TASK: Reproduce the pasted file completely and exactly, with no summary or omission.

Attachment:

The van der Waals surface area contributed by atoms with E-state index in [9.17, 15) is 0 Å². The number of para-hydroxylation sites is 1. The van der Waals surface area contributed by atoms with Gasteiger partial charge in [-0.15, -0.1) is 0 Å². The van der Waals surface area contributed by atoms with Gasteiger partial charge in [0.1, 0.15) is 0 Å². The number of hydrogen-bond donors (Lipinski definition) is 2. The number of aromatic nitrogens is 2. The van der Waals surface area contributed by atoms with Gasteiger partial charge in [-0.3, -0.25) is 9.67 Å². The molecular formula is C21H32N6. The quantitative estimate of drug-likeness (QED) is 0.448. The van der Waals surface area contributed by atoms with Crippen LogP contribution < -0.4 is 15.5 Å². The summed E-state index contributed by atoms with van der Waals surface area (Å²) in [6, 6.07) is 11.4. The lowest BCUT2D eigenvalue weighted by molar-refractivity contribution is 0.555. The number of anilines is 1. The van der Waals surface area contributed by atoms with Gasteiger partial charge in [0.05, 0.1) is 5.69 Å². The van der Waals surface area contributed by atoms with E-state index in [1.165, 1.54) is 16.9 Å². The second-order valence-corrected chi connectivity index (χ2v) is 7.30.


The van der Waals surface area contributed by atoms with E-state index in [9.17, 15) is 0 Å². The number of para-hydroxylation sites is 1. The van der Waals surface area contributed by atoms with Gasteiger partial charge in [-0.15, -0.1) is 0 Å². The van der Waals surface area contributed by atoms with Gasteiger partial charge in [0.1, 0.15) is 0 Å². The number of hydrogen-bond donors (Lipinski definition) is 2. The number of aromatic nitrogens is 2. The van der Waals surface area contributed by atoms with Gasteiger partial charge in [-0.3, -0.25) is 9.67 Å². The molecular formula is C21H32N6. The quantitative estimate of drug-likeness (QED) is 0.448. The van der Waals surface area contributed by atoms with Crippen LogP contribution < -0.4 is 15.5 Å². The summed E-state index contributed by atoms with van der Waals surface area (Å²) in [6, 6.07) is 11.4. The lowest BCUT2D eigenvalue weighted by molar-refractivity contribution is 0.555. The number of anilines is 1. The van der Waals surface area contributed by atoms with Gasteiger partial charge in [0.05, 0.1) is 5.69 Å². The van der Waals surface area contributed by atoms with E-state index in [1.165, 1.54) is 16.9 Å². The second-order valence-corrected chi connectivity index (χ2v) is 7.30.